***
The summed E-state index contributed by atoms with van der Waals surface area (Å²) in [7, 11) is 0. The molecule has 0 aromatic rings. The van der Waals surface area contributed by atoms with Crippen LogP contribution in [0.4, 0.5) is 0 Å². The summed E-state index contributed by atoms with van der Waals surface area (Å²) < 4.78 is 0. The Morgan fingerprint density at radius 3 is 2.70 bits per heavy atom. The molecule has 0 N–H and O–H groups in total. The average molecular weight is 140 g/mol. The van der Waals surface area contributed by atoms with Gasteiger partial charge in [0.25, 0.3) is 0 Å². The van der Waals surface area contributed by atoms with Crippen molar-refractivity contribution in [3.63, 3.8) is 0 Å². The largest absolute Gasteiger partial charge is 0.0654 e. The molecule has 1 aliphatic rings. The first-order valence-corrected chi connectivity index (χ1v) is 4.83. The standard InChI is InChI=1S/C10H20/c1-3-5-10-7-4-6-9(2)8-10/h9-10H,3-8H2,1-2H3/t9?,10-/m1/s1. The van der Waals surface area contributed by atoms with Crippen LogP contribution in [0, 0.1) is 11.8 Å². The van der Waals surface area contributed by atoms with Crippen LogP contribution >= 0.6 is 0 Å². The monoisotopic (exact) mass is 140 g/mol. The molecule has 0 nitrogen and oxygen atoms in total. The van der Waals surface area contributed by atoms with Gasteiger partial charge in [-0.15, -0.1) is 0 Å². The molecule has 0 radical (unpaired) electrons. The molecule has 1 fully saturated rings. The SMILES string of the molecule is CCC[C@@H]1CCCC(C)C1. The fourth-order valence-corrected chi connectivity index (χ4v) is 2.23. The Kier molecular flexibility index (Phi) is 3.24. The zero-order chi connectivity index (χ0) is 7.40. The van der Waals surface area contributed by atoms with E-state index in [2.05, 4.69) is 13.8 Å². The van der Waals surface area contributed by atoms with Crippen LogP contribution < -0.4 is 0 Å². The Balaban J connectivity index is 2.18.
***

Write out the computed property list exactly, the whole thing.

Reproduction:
The summed E-state index contributed by atoms with van der Waals surface area (Å²) in [7, 11) is 0. The molecule has 0 aromatic rings. The van der Waals surface area contributed by atoms with Crippen LogP contribution in [0.4, 0.5) is 0 Å². The summed E-state index contributed by atoms with van der Waals surface area (Å²) < 4.78 is 0. The Morgan fingerprint density at radius 3 is 2.70 bits per heavy atom. The molecule has 0 N–H and O–H groups in total. The average molecular weight is 140 g/mol. The van der Waals surface area contributed by atoms with Gasteiger partial charge in [0.25, 0.3) is 0 Å². The van der Waals surface area contributed by atoms with Crippen molar-refractivity contribution in [3.63, 3.8) is 0 Å². The largest absolute Gasteiger partial charge is 0.0654 e. The molecule has 1 aliphatic rings. The first-order valence-corrected chi connectivity index (χ1v) is 4.83. The standard InChI is InChI=1S/C10H20/c1-3-5-10-7-4-6-9(2)8-10/h9-10H,3-8H2,1-2H3/t9?,10-/m1/s1. The van der Waals surface area contributed by atoms with Crippen LogP contribution in [0, 0.1) is 11.8 Å². The van der Waals surface area contributed by atoms with Crippen LogP contribution >= 0.6 is 0 Å². The monoisotopic (exact) mass is 140 g/mol. The molecule has 0 nitrogen and oxygen atoms in total. The van der Waals surface area contributed by atoms with Gasteiger partial charge in [-0.15, -0.1) is 0 Å². The molecule has 0 radical (unpaired) electrons. The molecule has 1 fully saturated rings. The SMILES string of the molecule is CCC[C@@H]1CCCC(C)C1. The fourth-order valence-corrected chi connectivity index (χ4v) is 2.23. The Kier molecular flexibility index (Phi) is 3.24. The zero-order chi connectivity index (χ0) is 7.40. The van der Waals surface area contributed by atoms with E-state index in [2.05, 4.69) is 13.8 Å². The van der Waals surface area contributed by atoms with Crippen LogP contribution < -0.4 is 0 Å². The Balaban J connectivity index is 2.18.